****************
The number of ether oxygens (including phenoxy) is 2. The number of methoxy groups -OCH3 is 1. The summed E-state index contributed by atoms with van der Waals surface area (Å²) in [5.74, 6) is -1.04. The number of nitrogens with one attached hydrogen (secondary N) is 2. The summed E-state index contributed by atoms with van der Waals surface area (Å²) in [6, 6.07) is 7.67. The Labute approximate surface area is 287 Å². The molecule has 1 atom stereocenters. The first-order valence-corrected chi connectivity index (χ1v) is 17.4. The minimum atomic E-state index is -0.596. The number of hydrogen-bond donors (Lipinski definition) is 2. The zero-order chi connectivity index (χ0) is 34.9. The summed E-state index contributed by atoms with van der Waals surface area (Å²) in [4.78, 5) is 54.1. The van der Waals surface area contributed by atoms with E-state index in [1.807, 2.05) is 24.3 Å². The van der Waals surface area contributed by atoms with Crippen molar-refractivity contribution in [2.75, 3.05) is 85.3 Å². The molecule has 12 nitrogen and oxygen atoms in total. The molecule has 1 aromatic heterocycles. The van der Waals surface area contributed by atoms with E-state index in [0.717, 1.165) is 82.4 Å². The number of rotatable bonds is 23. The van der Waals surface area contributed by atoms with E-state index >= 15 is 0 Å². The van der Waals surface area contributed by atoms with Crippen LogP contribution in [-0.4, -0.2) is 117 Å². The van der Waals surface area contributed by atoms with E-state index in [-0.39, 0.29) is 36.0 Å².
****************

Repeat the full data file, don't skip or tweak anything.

The number of ether oxygens (including phenoxy) is 2. The number of methoxy groups -OCH3 is 1. The summed E-state index contributed by atoms with van der Waals surface area (Å²) in [5.74, 6) is -1.04. The number of nitrogens with one attached hydrogen (secondary N) is 2. The summed E-state index contributed by atoms with van der Waals surface area (Å²) in [6, 6.07) is 7.67. The Labute approximate surface area is 287 Å². The molecule has 1 atom stereocenters. The first-order valence-corrected chi connectivity index (χ1v) is 17.4. The minimum atomic E-state index is -0.596. The number of hydrogen-bond donors (Lipinski definition) is 2. The zero-order chi connectivity index (χ0) is 34.9. The summed E-state index contributed by atoms with van der Waals surface area (Å²) in [4.78, 5) is 54.1. The van der Waals surface area contributed by atoms with E-state index in [1.807, 2.05) is 24.3 Å². The van der Waals surface area contributed by atoms with Crippen molar-refractivity contribution in [2.75, 3.05) is 85.3 Å². The molecule has 12 nitrogen and oxygen atoms in total. The molecule has 1 aromatic heterocycles. The van der Waals surface area contributed by atoms with E-state index in [0.717, 1.165) is 82.4 Å². The number of rotatable bonds is 23. The van der Waals surface area contributed by atoms with E-state index >= 15 is 0 Å². The van der Waals surface area contributed by atoms with Crippen LogP contribution in [-0.4, -0.2) is 117 Å². The van der Waals surface area contributed by atoms with E-state index in [-0.39, 0.29) is 36.0 Å².